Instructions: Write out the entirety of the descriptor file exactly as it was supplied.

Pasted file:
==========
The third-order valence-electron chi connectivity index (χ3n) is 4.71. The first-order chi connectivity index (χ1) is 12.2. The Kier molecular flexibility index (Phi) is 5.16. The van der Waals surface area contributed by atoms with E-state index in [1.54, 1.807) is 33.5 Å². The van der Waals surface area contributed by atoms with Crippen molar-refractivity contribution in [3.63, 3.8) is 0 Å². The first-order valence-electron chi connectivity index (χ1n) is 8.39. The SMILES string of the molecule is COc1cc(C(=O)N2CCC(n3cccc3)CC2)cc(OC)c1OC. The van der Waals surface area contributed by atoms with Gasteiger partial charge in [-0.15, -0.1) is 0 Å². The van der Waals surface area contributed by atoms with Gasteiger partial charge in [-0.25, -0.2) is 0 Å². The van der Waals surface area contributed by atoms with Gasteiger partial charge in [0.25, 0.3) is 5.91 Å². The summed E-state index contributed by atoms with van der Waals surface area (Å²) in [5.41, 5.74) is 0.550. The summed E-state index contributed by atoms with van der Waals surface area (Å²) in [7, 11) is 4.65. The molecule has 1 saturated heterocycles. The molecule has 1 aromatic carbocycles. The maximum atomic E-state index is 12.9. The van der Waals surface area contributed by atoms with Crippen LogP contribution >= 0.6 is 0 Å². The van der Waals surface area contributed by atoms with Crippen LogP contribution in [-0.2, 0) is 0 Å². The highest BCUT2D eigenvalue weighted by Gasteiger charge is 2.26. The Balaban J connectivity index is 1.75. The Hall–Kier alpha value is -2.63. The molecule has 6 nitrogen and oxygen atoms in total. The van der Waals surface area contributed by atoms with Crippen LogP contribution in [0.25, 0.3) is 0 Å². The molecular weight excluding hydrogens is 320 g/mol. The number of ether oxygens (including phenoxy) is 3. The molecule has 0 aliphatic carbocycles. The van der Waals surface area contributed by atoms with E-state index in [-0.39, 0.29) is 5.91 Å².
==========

The third-order valence-electron chi connectivity index (χ3n) is 4.71. The first-order chi connectivity index (χ1) is 12.2. The Kier molecular flexibility index (Phi) is 5.16. The van der Waals surface area contributed by atoms with E-state index in [1.54, 1.807) is 33.5 Å². The van der Waals surface area contributed by atoms with Crippen molar-refractivity contribution in [3.63, 3.8) is 0 Å². The first-order valence-electron chi connectivity index (χ1n) is 8.39. The SMILES string of the molecule is COc1cc(C(=O)N2CCC(n3cccc3)CC2)cc(OC)c1OC. The van der Waals surface area contributed by atoms with Gasteiger partial charge in [-0.15, -0.1) is 0 Å². The van der Waals surface area contributed by atoms with Gasteiger partial charge in [-0.25, -0.2) is 0 Å². The van der Waals surface area contributed by atoms with Gasteiger partial charge in [0.25, 0.3) is 5.91 Å². The summed E-state index contributed by atoms with van der Waals surface area (Å²) in [5.41, 5.74) is 0.550. The summed E-state index contributed by atoms with van der Waals surface area (Å²) in [7, 11) is 4.65. The molecule has 1 saturated heterocycles. The molecule has 1 aromatic carbocycles. The maximum atomic E-state index is 12.9. The van der Waals surface area contributed by atoms with Crippen LogP contribution >= 0.6 is 0 Å². The van der Waals surface area contributed by atoms with Crippen LogP contribution in [-0.2, 0) is 0 Å². The highest BCUT2D eigenvalue weighted by Gasteiger charge is 2.26. The Balaban J connectivity index is 1.75. The Hall–Kier alpha value is -2.63. The molecule has 6 nitrogen and oxygen atoms in total. The van der Waals surface area contributed by atoms with Crippen LogP contribution in [0.25, 0.3) is 0 Å². The molecular weight excluding hydrogens is 320 g/mol. The number of ether oxygens (including phenoxy) is 3. The molecule has 0 aliphatic carbocycles. The van der Waals surface area contributed by atoms with E-state index in [-0.39, 0.29) is 5.91 Å².